But wait, there’s more! Just down the strip, at Mandalay Bay, May 6-10, you’ll find Cisco at Interop. For all of the details on the keynote, speaking sessions, and Booth 1327, visit: www.cisco.com/go/interoplv
If that’s not enough Vegas cloud for one week, Cisco’s Rodrigo Flores will be speaking at the Cloud 2020 Summit, and we’ll be providing coverage.
That’s what’s happening during the day, but what about the community? Where can you meet with your peers? Beyond the numerous official parties, and there are many, here’s where you can meet up with @CiscoDC peers.
Monday, May 6, 9:30-11:30 pm: Join Matthew Brender (EMC), John Troyer (VMware), and Amy Lewis (that’s me, from Cisco, if that wasn’t readily apparent) for an informal non-sponsored Tweetup (BYOWallet). We podcast as The Geek Whisperers, a show about all things Social Media in Enterprise IT. Social is a part of all of our careers these days, and we’d love to hear what it means to you. Come out and say hi.
Tuesday, May 7, 11 pm -- 1 am: It’s Vegas, baby! After the official parties end, it’s time for Waffle Club. The first rule of Waffle Club, don’t talk about Waffle Club. Space is limited, and spots are going quick.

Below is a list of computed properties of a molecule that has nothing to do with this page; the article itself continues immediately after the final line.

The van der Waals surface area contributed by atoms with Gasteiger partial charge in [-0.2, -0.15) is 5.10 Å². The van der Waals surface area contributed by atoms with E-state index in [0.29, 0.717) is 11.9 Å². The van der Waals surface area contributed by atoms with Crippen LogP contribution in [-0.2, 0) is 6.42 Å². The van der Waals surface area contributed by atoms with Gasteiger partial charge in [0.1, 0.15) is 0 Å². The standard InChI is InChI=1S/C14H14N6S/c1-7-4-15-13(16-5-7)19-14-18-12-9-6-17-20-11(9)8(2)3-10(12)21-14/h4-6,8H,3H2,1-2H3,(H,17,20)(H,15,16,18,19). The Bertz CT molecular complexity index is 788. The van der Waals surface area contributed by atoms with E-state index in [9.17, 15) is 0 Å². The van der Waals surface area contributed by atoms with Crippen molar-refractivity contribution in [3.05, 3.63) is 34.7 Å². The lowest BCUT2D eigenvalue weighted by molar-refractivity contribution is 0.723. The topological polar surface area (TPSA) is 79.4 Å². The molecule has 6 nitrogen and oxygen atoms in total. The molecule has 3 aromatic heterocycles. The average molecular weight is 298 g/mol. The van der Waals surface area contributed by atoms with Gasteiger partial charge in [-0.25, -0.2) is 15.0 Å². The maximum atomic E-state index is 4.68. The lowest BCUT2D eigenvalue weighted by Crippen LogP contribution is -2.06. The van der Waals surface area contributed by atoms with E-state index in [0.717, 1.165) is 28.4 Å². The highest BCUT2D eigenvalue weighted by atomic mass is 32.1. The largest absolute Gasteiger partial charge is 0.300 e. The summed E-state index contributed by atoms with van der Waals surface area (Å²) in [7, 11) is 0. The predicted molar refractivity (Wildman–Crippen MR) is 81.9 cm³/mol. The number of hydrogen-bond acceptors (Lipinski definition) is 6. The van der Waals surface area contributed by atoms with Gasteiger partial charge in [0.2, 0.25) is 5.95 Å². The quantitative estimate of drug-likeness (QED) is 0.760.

Wednesday, May 8, 10 pm until:Tech Field Day’s Buzzword Bingo Bash! What could be more fun that coming out to apply all the terms you’ve used and abused during the week. This is a crossover event in a neutral location, easy to get to from EMC World or Interop.
So safe travels to all who are coming. We look forward to catching up with old friends and meeting new. Please stop by the booths and say hi, or hunt one of us down by following the Twitter stream.
For everyone watching at home, pop some popcorn, and get ready for the ride. We’ll do all we can to bring the action to you. Send questions, suggestions, and feedback: here on the blog or to @CiscoDC or @CommsNinja. We’re listening!
Can local governments improve the overall citizen experience, and at the same time increase workforce productivity? Yes, and cities are doing it now. Providing on-demand access to innovative services, whenever and wherever, opens up a whole new world to local government.
“We had a hard time meeting constituent and customer expectations,” says Jorge Pazos, chief information officer, City of Melrose. “Melrose residents go home, and on the train they can open up their iPad, they can program what’s going to be on their DVR that night, they can rearrange their Netflix queue, do banking, and pay bills, and then they come to municipal government, and it was like going back to the 1970s.”